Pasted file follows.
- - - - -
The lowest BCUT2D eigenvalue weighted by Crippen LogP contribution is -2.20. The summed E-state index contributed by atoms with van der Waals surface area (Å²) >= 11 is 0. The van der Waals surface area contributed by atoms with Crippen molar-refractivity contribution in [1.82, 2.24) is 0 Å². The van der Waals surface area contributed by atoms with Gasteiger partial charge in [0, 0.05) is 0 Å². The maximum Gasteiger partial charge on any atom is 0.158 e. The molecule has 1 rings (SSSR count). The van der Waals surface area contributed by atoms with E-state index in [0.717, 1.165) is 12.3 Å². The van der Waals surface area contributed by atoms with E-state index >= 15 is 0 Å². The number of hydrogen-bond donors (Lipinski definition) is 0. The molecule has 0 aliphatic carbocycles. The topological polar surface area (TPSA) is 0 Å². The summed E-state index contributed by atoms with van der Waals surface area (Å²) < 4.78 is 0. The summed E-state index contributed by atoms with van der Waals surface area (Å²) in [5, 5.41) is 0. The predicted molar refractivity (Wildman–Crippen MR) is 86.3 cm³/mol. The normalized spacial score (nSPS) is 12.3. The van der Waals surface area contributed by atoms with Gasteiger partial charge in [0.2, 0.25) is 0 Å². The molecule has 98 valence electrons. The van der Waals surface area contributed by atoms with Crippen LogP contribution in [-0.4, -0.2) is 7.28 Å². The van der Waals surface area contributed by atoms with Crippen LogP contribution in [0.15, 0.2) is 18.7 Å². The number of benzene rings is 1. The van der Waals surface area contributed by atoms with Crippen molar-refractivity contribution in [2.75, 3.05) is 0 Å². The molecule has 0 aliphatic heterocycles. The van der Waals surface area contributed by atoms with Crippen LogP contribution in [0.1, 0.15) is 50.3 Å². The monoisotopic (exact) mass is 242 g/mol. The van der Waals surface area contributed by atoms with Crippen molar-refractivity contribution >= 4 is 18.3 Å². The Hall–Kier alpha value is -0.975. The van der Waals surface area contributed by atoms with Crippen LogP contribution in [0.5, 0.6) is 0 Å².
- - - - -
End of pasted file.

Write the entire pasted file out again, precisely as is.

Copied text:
The lowest BCUT2D eigenvalue weighted by Crippen LogP contribution is -2.20. The summed E-state index contributed by atoms with van der Waals surface area (Å²) >= 11 is 0. The van der Waals surface area contributed by atoms with Crippen molar-refractivity contribution in [1.82, 2.24) is 0 Å². The van der Waals surface area contributed by atoms with Gasteiger partial charge in [0, 0.05) is 0 Å². The maximum Gasteiger partial charge on any atom is 0.158 e. The molecule has 1 rings (SSSR count). The van der Waals surface area contributed by atoms with E-state index in [0.717, 1.165) is 12.3 Å². The van der Waals surface area contributed by atoms with E-state index >= 15 is 0 Å². The number of hydrogen-bond donors (Lipinski definition) is 0. The molecule has 0 aliphatic carbocycles. The topological polar surface area (TPSA) is 0 Å². The summed E-state index contributed by atoms with van der Waals surface area (Å²) < 4.78 is 0. The summed E-state index contributed by atoms with van der Waals surface area (Å²) in [5, 5.41) is 0. The predicted molar refractivity (Wildman–Crippen MR) is 86.3 cm³/mol. The normalized spacial score (nSPS) is 12.3. The van der Waals surface area contributed by atoms with Gasteiger partial charge in [0.2, 0.25) is 0 Å². The molecule has 98 valence electrons. The van der Waals surface area contributed by atoms with Crippen LogP contribution in [-0.4, -0.2) is 7.28 Å². The van der Waals surface area contributed by atoms with Crippen LogP contribution in [0.15, 0.2) is 18.7 Å². The number of benzene rings is 1. The van der Waals surface area contributed by atoms with Crippen molar-refractivity contribution in [2.75, 3.05) is 0 Å². The molecule has 0 aliphatic heterocycles. The van der Waals surface area contributed by atoms with Crippen LogP contribution in [0.1, 0.15) is 50.3 Å². The monoisotopic (exact) mass is 242 g/mol. The van der Waals surface area contributed by atoms with Crippen molar-refractivity contribution >= 4 is 18.3 Å². The Hall–Kier alpha value is -0.975. The van der Waals surface area contributed by atoms with Crippen LogP contribution in [0.5, 0.6) is 0 Å².